On Wednesday, Saudi Arabia has announced to ease its key restrictions on millions of foreign workers.
According to the details, Human rights groups have asked the Kingdom repeatedly to end its “kafala” sponsorship system, described as a modern form of slavery by critics, that only allows workers to their Saudi employers.
The Saudi Ministry of Human Resources and Social Development said that workers will no longer need their employer’s permission from March 14 to change jobs, travel, or leave Saudi Arabia.
“This initiative will improve and increase the efficiency of the work environment,” the ministry said in a statement carried by the official Saudi Press Agency.
“The exit and re-entry visa reforms allow expatriate workers to travel… without the employer’s approval after submitting a request, (and) the employer will be notified electronically of their departure,” it said.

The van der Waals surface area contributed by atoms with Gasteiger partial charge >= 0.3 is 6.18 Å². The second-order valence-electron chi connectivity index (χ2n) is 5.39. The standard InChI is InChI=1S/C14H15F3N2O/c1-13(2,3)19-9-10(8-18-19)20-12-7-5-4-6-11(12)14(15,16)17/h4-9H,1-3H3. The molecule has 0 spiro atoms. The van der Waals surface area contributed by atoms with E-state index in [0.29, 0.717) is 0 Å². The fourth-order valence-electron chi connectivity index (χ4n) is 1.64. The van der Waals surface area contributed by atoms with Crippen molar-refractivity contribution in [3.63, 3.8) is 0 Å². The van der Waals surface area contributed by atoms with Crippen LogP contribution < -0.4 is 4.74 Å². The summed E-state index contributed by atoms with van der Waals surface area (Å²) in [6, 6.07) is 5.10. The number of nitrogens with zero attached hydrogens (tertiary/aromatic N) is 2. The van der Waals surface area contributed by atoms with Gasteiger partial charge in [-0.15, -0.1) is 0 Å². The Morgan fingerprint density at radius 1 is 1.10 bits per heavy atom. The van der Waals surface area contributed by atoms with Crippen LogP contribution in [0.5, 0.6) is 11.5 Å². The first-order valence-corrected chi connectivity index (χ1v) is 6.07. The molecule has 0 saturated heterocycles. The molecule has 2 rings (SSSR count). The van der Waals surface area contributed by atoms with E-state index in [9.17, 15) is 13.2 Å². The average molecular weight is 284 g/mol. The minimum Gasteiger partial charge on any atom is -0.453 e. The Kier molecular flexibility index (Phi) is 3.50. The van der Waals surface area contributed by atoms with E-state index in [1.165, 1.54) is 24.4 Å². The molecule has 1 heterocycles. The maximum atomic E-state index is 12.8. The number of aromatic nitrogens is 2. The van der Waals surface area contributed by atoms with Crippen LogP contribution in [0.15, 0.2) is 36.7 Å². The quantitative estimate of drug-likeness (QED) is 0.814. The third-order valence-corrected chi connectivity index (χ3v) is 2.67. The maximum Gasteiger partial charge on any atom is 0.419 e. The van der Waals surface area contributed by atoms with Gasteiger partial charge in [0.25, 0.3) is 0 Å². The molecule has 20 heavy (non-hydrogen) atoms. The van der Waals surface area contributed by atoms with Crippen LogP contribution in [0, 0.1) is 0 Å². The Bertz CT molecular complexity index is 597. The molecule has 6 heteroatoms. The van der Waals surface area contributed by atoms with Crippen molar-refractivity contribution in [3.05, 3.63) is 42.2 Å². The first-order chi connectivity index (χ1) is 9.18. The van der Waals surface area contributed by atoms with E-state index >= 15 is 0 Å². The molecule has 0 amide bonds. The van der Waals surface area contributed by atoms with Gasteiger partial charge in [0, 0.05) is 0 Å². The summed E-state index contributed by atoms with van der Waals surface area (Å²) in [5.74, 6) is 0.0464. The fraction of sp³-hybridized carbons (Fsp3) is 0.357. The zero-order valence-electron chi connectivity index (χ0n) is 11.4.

“These changes are not small changes — it’s huge,” deputy minister at the ministry, Sattam Alharbi said on Wednesday during an interview.
“We aim to achieve more inclusion for Saudis, attract talent, improve the working conditions, make Saudi Arabia’s labor market more dynamic and productive.”
The new regulations, however, will not be applicable to the Kingdom’s 3.7 million domestic workers.
It is pertinent to mention here that the previous week Human Rights Watch said that Saudi Arabia had one of the most restrictive kafala systems in the Gulf, which it said facilitates “abuse and exploitation including forced labor, trafficking, and slavery-like conditions”.
“Saudi Arabia’s wealth and economy have been built on the backs of millions of migrant workers and it is time for deep-rooted change to accord them the legal protection and guarantees for their rights that they deserve,” it said.